Dune, by Frank Herbert

Dune Dune by Frank Herbert

My review

What can you say about Dune, really? A classic of science fiction literature; a book that many consider to be the best of the genre. I last read it probably 20 years ago in high school — I remembered a lot of sand, I remembered enjoying it, and then I have some sort of weird memory of a movie with Sting in it, but that was pretty much the extent of things.

Then the other day a friend of mine tweeting about the acquisition of Sun by Oracle as another one getting gobbled up by House Harkonnen, which triggered me to reread it.

This time around, I understood a lot more of what the book is about, of course, and enjoyed it just as much. It’s a great book, for sure — although my memory of the rest of the sequels is still good enough that I’m not going to ruin the original by re-reading those.

I think the pacing is a little on the slow side — not really contemporary speed, anyway — but the idea, and the bigness of the setting are of course amazing, as is the range that Herbert shows, going from huge imperial family intrigue & wars to personal mysticism.

Anyway, definitely worth reading again.

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  1. I still recommend “Dune Messiah” to people. I was hanging out with science fiction author David Williams on Saturday and we discussed it briefly. It stands well.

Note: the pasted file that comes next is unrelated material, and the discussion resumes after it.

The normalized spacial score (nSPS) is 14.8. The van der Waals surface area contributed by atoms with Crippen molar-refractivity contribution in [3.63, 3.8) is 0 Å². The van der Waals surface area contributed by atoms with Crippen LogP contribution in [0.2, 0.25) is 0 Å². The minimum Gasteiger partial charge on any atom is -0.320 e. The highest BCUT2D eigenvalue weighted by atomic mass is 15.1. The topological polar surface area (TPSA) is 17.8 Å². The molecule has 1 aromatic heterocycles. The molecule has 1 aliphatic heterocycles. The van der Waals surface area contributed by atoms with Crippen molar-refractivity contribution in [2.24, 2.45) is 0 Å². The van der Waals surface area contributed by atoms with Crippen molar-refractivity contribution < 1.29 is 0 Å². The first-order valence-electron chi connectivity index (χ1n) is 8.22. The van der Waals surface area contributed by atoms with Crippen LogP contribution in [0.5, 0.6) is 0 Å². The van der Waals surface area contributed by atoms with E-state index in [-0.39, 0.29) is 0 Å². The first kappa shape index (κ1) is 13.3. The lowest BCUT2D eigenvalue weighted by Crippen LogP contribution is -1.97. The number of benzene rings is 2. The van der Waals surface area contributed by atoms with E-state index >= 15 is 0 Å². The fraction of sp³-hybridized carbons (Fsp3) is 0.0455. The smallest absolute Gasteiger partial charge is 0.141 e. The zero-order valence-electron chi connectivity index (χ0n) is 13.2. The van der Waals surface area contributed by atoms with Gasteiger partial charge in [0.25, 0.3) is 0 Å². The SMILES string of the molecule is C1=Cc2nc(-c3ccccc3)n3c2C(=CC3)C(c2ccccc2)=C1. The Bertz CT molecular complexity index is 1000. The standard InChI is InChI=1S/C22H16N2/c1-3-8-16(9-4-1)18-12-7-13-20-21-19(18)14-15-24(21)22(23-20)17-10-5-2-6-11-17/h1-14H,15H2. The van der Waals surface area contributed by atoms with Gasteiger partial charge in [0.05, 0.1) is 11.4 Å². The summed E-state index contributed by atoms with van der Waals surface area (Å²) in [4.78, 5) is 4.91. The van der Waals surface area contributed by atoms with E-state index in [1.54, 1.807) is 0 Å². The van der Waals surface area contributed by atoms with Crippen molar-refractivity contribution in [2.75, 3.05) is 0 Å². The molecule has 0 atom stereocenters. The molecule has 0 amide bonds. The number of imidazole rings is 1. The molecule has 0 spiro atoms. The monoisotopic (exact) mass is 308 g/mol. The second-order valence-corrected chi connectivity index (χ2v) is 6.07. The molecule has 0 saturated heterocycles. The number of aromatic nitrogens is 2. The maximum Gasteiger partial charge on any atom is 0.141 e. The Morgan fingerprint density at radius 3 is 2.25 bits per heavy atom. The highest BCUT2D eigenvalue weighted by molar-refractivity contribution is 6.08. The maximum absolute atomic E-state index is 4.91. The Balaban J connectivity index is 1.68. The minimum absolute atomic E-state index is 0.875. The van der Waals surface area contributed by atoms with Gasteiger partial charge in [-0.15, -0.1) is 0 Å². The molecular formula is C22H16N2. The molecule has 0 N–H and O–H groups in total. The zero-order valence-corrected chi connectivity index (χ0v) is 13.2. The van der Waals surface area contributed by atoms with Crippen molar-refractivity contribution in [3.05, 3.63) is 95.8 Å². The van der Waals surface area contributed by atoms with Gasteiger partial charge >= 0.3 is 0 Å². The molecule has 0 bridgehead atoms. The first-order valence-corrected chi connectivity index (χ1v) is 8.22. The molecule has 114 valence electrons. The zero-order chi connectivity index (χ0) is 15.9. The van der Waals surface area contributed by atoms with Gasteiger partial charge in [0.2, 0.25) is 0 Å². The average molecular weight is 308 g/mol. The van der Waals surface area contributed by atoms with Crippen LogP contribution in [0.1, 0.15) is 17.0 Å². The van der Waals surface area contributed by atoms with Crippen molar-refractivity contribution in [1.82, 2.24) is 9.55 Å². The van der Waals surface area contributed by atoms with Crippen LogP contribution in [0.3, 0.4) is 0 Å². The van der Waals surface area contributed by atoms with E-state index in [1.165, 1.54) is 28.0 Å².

I must admit that I never read anything after “God Emperor of Dune” and I barely got through that though.

  2. Amen, Mr. Billings! After the third book I could hardly stay focused on the sand worms, etc. Still, Dune is one of the more memorable novels that I’ve read. Check out
    my first and recently released novel, Long Journey to Rneadal? This exciting tale is a romantic action adventure in space and is more about the characters than the technology.

  3. David Lynch has great stories of the emotional breakdown he had with Dino Delaurentis on a spiritual level when DeLaurentis cut out half of his film version. I think he literally went into psychiatric observation because the book had so influenced him. DeLaurentis of course was looking at the per screen /daily viewing ratios but who knows now that you bring it up…you know looking at David’s other films it may have been the mix of his already contemplative pacing and the notion of a book without a contemporary speed of storytelling.

  4. I guess I’ll be the one to stand up for the last three books, although I’ll be the first to admit that God Emperor is sloooooooow. Since stagnation is one of the main themes, though, it’s a worthy meditation if you know what you’re getting into. Heretics is fast-paced for Herbert with action throughout instead of primarily focused in the last ten percent of the book. Chapterhouse is definitely worth a second read as well. In fact, I find myself rereading the last three books even more than Dune itself, and certainly a lot more than Children and Messiah.